Europe's biggest utility Enel will spend 170 billion euros ($191.2 billion) to 2030 and will seek to draw in additional funds from partners and others for its projects as it brings forward plans to become a carbon-free company by 2040.
The group said it would spend 70 billion euros on renewable energy to almost triple its capacity to 129 gigawatts.
Enel, one of the world's biggest green energy groups, also plans to exit coal and gas generation by 2027 and 2040, respectively, and exit its gas retail business by 2040.
"We will continue to grow in renewables, extracting value from what is already today the biggest private portfolio of renewable assets in the world," Chief Executive Francesco Starace said.
Earnings before interest, tax, depreciation and amortisation (EBITDA), based on ordinary operations excluding any restructuring costs, are expected to grow by 12 per cent to 21.0 billion-21.6 billion euros in 2024.
Net debt will rise to 61 billion-62 billion euros in 2024 from 53 billion-54 billion euros this year to help fund growth.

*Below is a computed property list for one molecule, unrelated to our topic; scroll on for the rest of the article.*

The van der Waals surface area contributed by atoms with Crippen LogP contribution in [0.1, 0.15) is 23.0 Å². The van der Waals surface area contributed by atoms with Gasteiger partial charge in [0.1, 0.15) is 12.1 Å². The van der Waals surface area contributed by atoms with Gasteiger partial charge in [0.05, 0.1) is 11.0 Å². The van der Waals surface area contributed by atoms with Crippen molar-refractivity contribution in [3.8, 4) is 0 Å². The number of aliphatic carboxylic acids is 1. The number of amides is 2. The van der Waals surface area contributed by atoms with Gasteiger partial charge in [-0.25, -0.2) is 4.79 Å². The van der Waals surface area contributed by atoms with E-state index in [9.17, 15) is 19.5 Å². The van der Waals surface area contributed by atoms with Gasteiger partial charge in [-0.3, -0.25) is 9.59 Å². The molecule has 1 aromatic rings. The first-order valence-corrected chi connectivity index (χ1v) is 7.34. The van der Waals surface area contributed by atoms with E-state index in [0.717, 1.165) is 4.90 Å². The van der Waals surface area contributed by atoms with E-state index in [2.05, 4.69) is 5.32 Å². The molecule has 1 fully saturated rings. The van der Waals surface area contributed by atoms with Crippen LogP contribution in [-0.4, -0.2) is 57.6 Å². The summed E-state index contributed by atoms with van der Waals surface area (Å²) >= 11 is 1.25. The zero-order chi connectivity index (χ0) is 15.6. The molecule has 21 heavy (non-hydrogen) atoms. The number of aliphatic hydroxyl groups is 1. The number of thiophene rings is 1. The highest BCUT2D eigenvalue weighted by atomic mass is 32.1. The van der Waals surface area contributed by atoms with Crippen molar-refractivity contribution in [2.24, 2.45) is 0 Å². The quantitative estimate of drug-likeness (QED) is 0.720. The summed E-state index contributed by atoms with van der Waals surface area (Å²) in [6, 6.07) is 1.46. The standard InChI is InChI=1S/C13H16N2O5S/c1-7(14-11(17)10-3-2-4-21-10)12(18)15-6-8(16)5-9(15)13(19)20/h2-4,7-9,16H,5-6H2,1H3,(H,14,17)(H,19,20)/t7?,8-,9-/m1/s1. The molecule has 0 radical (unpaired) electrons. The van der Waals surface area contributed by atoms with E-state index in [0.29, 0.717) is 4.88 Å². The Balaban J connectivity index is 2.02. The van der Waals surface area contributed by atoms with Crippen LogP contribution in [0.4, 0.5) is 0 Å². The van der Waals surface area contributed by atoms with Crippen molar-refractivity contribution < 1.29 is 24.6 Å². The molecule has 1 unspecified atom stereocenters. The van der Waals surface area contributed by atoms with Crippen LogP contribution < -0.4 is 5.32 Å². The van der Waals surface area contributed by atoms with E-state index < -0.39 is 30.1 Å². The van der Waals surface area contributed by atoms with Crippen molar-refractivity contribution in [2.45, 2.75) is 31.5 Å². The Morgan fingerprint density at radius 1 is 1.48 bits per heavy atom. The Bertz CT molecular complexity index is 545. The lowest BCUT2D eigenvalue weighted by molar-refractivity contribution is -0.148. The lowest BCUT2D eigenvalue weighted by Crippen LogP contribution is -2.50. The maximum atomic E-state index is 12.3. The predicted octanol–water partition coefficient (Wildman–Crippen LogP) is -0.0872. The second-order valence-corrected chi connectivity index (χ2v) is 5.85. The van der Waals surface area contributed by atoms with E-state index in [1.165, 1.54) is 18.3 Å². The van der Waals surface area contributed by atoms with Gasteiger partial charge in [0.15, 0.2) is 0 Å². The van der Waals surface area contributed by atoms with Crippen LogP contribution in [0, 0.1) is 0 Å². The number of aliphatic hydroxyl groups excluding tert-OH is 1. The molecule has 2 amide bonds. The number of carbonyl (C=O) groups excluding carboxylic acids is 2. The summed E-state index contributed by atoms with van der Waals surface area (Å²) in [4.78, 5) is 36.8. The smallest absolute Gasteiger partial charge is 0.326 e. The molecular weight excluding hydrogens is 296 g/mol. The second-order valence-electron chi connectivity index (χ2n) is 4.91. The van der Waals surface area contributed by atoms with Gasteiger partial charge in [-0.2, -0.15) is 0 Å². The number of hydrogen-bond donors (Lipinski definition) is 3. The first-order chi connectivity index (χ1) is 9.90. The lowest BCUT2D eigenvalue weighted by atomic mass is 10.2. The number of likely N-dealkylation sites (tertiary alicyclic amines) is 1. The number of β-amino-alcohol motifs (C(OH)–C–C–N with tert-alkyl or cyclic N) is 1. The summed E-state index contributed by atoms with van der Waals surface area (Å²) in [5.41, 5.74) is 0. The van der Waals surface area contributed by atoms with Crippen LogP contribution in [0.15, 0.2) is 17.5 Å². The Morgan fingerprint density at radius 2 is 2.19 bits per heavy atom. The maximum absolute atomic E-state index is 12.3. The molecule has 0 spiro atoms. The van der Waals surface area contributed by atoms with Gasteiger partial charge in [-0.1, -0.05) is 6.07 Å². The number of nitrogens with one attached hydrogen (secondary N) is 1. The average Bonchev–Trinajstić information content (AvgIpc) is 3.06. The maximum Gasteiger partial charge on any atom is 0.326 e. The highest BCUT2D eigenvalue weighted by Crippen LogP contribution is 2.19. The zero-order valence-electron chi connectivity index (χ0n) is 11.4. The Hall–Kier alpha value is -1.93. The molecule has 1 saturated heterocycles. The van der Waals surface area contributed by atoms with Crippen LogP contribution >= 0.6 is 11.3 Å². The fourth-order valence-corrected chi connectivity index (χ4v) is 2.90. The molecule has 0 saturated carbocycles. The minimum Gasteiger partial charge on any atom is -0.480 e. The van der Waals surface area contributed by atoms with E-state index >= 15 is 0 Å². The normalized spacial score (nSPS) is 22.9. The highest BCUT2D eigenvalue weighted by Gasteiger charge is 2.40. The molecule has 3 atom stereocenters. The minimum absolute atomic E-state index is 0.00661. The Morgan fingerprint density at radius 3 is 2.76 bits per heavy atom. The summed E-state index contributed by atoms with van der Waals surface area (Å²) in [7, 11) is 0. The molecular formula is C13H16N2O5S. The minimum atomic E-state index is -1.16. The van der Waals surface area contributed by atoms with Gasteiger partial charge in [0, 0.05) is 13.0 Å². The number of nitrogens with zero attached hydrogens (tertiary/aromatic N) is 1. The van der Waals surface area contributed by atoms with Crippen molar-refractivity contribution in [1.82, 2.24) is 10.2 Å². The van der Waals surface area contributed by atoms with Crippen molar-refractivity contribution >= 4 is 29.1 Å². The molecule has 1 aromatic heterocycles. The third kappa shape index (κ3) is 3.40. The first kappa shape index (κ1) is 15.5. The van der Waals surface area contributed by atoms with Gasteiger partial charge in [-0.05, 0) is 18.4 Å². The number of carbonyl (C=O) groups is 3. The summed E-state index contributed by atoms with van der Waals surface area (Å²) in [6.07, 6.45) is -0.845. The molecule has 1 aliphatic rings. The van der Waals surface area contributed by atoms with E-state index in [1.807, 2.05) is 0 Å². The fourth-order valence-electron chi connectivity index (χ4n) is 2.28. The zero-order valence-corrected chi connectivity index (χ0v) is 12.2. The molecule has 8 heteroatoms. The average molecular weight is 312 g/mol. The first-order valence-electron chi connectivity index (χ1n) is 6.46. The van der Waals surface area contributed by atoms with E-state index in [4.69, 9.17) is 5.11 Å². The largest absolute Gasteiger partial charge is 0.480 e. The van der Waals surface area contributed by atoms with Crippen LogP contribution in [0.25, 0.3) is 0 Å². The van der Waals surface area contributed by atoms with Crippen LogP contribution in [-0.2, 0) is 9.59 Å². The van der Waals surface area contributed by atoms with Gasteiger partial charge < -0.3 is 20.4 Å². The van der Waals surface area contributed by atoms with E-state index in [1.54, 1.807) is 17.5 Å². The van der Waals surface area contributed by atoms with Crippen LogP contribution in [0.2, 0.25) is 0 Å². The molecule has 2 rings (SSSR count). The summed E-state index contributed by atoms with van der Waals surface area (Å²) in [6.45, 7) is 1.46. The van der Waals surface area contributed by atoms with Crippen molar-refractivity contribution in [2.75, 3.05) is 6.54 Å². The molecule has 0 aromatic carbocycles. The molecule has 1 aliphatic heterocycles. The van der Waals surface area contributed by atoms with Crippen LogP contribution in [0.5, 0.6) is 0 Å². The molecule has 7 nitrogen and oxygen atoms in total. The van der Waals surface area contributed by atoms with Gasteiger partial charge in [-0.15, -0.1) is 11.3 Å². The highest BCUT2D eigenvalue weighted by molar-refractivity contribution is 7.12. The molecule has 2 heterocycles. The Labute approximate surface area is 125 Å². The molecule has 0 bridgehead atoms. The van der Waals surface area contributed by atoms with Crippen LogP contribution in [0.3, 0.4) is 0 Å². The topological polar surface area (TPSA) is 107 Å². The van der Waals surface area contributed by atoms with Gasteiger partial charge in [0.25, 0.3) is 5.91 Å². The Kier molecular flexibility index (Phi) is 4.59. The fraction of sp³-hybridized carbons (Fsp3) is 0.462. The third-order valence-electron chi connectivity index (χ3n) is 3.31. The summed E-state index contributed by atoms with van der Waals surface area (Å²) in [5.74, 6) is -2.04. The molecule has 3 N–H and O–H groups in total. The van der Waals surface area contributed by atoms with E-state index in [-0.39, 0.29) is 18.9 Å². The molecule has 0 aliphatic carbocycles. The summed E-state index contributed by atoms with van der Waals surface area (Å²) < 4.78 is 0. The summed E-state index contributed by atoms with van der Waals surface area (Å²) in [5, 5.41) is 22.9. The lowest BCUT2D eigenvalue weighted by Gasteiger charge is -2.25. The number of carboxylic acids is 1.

The company will pay a fixed dividend that will increase by 13 per cent up to 0.43 euros/share between 2021 and 2024.
The group, which controls Spanish utility Endesa, said it planned to attract 40 billion euros from third parties, taking total spending to 210 billion euros as it seeks to boost earnings and cut carbon emissions.
It said the investments would cut its clients' energy costs by 40 per cent and help reduce their carbon footprint by 80 per cent by 2030.
"We need to electrify end consumption as much as possible," Starace said at the plan's presentation.
Energy companies, including big oil companies, are ploughing money into clean parts of their businesses as climate change prompts a rethink of strategies and broader green ambitions.
Enel's decision to ditch gas leaves burning questions over the future of assets and clients managed by its Endesa unit, which is Spain's second largest gas retailer with nearly 1.7 million customers. It operates combined cycle gas plants with around 3.8 gigawatts of capacity between Spain and Portugal. --Reuters